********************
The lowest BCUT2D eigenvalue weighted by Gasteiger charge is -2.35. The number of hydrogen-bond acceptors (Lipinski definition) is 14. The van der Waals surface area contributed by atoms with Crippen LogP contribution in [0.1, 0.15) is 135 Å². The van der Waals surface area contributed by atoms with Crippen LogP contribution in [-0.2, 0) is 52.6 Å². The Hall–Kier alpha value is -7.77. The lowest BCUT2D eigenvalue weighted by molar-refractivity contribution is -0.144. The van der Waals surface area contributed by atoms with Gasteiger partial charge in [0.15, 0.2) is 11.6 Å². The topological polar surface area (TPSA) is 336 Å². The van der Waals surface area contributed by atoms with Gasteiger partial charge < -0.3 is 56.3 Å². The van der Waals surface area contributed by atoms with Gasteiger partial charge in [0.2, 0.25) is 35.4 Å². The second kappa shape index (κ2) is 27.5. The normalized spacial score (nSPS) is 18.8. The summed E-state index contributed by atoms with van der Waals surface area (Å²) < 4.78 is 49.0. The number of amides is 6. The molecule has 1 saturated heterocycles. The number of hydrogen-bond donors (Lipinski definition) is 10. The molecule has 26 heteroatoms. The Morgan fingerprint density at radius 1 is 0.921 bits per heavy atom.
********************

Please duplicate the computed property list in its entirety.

The lowest BCUT2D eigenvalue weighted by Gasteiger charge is -2.35. The number of hydrogen-bond acceptors (Lipinski definition) is 14. The van der Waals surface area contributed by atoms with Crippen LogP contribution in [0.1, 0.15) is 135 Å². The van der Waals surface area contributed by atoms with Crippen LogP contribution in [-0.2, 0) is 52.6 Å². The Hall–Kier alpha value is -7.77. The lowest BCUT2D eigenvalue weighted by molar-refractivity contribution is -0.144. The van der Waals surface area contributed by atoms with Gasteiger partial charge in [0.15, 0.2) is 11.6 Å². The topological polar surface area (TPSA) is 336 Å². The van der Waals surface area contributed by atoms with Gasteiger partial charge < -0.3 is 56.3 Å². The van der Waals surface area contributed by atoms with Gasteiger partial charge in [0.2, 0.25) is 35.4 Å². The second kappa shape index (κ2) is 27.5. The normalized spacial score (nSPS) is 18.8. The summed E-state index contributed by atoms with van der Waals surface area (Å²) < 4.78 is 49.0. The number of amides is 6. The molecule has 1 saturated heterocycles. The number of hydrogen-bond donors (Lipinski definition) is 10. The molecule has 26 heteroatoms. The Morgan fingerprint density at radius 1 is 0.921 bits per heavy atom.